Lego Star Wars -- This game is a lot of fun. It's simply the Star Wars saga with Lego graphics. Very simple, but still cool. The best thing is getting to use the Wiimote as a light saber. I told my wife "I've been waiting for a game like this for 30 years!"

Madden 2008 -- I haven't played this much yet, as my wife bought it for me the day we were flying back from Florida. She had wanted to buy it for me for Christmas, but it was very hard to find in Florida. I have only played one game, but the controls rock! There are a lot of things you can do, but they are (surprisingly) very intuitive. I can't wait to play a Franchise or a Superstar.

Iowa and New Hampshire

It's a new year, and an election year. So time for some politics.

The Iowa Caucus and New Hampshire Primary were both mildly interesting. Iowa was interesting because of Mike Huckabee. It's amazing to think about just how diverse the Republican Party is. In many ways it is much more diverse than the Democratic Party (of which I am a registered member of.) I don't think anyone really thinks Huckabee could be win the Republican Party nomination, yet he won pretty easily in Iowa. And he won because of "evangelical/born again" vote. Will future generations look back and marvel at how the religious right and big business were allied together to dominate politics in America. And face it folks, the Republican Party has dominated for a long time now. One could argue that if it wasn't for the divisiveness of Ross Perot, the Republican Party would now be in its 28th consecutive year in the White House.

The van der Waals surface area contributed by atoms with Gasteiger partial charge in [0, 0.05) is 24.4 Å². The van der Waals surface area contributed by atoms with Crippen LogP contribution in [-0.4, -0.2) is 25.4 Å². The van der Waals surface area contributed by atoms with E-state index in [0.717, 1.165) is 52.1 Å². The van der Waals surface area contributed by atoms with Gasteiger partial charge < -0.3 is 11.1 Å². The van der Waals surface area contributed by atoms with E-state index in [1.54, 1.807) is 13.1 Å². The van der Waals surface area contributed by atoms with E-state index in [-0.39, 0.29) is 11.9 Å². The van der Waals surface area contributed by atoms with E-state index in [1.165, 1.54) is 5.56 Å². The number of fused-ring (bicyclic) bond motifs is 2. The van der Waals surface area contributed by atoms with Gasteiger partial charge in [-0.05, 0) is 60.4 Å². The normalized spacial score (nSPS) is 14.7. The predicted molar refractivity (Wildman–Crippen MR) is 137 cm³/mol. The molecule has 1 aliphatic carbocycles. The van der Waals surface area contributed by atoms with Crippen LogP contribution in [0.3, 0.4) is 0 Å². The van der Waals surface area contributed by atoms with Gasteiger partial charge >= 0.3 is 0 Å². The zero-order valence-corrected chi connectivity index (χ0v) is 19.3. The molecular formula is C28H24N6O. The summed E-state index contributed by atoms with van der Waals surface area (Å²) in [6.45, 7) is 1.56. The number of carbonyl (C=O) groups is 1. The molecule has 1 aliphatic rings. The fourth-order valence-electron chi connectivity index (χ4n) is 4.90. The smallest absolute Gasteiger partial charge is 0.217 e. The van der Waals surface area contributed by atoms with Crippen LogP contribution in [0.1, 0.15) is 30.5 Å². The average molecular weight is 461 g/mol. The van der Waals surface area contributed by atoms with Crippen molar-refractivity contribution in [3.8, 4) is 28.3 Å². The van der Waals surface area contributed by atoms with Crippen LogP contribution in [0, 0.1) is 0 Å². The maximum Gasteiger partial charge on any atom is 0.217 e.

Anyways, the New Hampshire Primary was interesting because of Hillary Clinton. You have to wonder if her "moment of vulnerability" was simply a brilliant political move. It certainly seemed to give her a victory, and one could argue that a victory for Barack Obama in New Hampshire would have given him an unsurmountable advantage.

Finally, both elections were interesting because of Rudy Giuliani. He may prove to be a brilliant strategist by just punting on the early races and betting that there will be no clear front runner. This only works if he can win Florida and many of the Super Tuesday states. The whole thing reminds me of some kind of game theory problem I had to solve in college. Speaking of which, I once wrote a paper on the absurdity of Iowa and New Hampshire playing such important roles in American politics. If Giuliani winds up being the Republican candidate, he will make my position paper obsolete.

One last thing to note ... Ron Paul. As an understated supporter of Dr. Paul, I was sad to see him only register around 10% in both Iowa and New Hampshire. You would think that such fervent supporters and the money they have raised for him would be able to turn into enough publicity to get his word out, and in turn gain some votes. He actually did quite well among younger Republicans in New Hampshire, but this just once again proves that the "young vote" is irrelevant. It's hard for me to see Paul endorsing another candidate and thus using his followers to give somebody else a decisive advantage, so in the end all of the electronic buoyed hyped of Ron Paul could be for naught. That's too bad.